A moral deliberation on the tragic standoff between the substance dependent client and the therapist: original article
AbstractSubstance dependent patients are trapped within their addictive behavior. They must deny, minimize, rationalize, intellectualize and project to keep going. Therapists see this as poor motivation in \'difficult\' patients with a chronic relapsing disorder. Patients \'avoid\' therapists and therapists \'avoid\' patients. The problem for patients, love-ones and society lingers on. Society (patients) must trust caregivers in order to seek help. Caregivers must be committed to caring for substance dependent patients. This gap can only be bridged if the caregiver accepts this \'chronic relapsing illness\', is skilled in motivational interviewing, and is able to balance duty of care and beneficence with the respect for autonomy (self determination) and the right to refuse treatment. The essence of the moral dilemma lies within the concept of patient competency to make informed decisions in the face of being \'trapped within his/her illness. The argument that the patient, at some stage of his/her illness, is not competent to make a rational treatment decision will be discussed. The paper will focus on motivational interviewing, autonomy, virtue, human rights, duty to care, justice and common good, and the need to induce sound moral arguments in the treatment strategies of patients with substance dependence.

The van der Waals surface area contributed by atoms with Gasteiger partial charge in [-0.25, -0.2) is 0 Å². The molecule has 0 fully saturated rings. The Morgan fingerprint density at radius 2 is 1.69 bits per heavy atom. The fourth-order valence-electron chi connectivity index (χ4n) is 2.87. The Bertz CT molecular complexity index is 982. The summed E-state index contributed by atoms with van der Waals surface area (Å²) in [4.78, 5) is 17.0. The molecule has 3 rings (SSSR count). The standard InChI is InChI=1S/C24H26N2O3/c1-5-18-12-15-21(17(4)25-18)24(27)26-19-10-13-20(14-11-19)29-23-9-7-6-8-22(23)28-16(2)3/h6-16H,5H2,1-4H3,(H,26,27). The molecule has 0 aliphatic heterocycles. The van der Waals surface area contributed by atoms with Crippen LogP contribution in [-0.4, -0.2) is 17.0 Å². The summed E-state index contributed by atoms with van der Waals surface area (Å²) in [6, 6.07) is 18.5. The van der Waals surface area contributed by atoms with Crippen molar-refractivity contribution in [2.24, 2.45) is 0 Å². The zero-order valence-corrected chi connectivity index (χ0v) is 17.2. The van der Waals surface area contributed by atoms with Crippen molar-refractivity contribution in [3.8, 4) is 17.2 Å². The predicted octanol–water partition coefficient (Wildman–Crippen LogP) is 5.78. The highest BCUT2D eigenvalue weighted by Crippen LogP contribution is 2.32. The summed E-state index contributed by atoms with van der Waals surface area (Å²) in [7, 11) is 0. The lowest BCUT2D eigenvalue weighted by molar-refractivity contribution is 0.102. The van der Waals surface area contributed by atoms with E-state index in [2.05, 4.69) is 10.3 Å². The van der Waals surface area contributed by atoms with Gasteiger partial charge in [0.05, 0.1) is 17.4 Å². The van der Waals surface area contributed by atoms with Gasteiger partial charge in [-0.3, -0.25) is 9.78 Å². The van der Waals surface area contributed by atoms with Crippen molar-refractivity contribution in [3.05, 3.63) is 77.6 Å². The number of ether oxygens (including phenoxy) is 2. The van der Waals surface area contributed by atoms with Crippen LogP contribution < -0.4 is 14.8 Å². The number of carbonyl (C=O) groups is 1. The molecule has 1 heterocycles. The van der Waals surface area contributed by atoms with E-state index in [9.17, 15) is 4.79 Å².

Key Words: Substance dependent, Moral, Caregiver
South African Psychiatry Review Vol.8(1) 2005: 11-14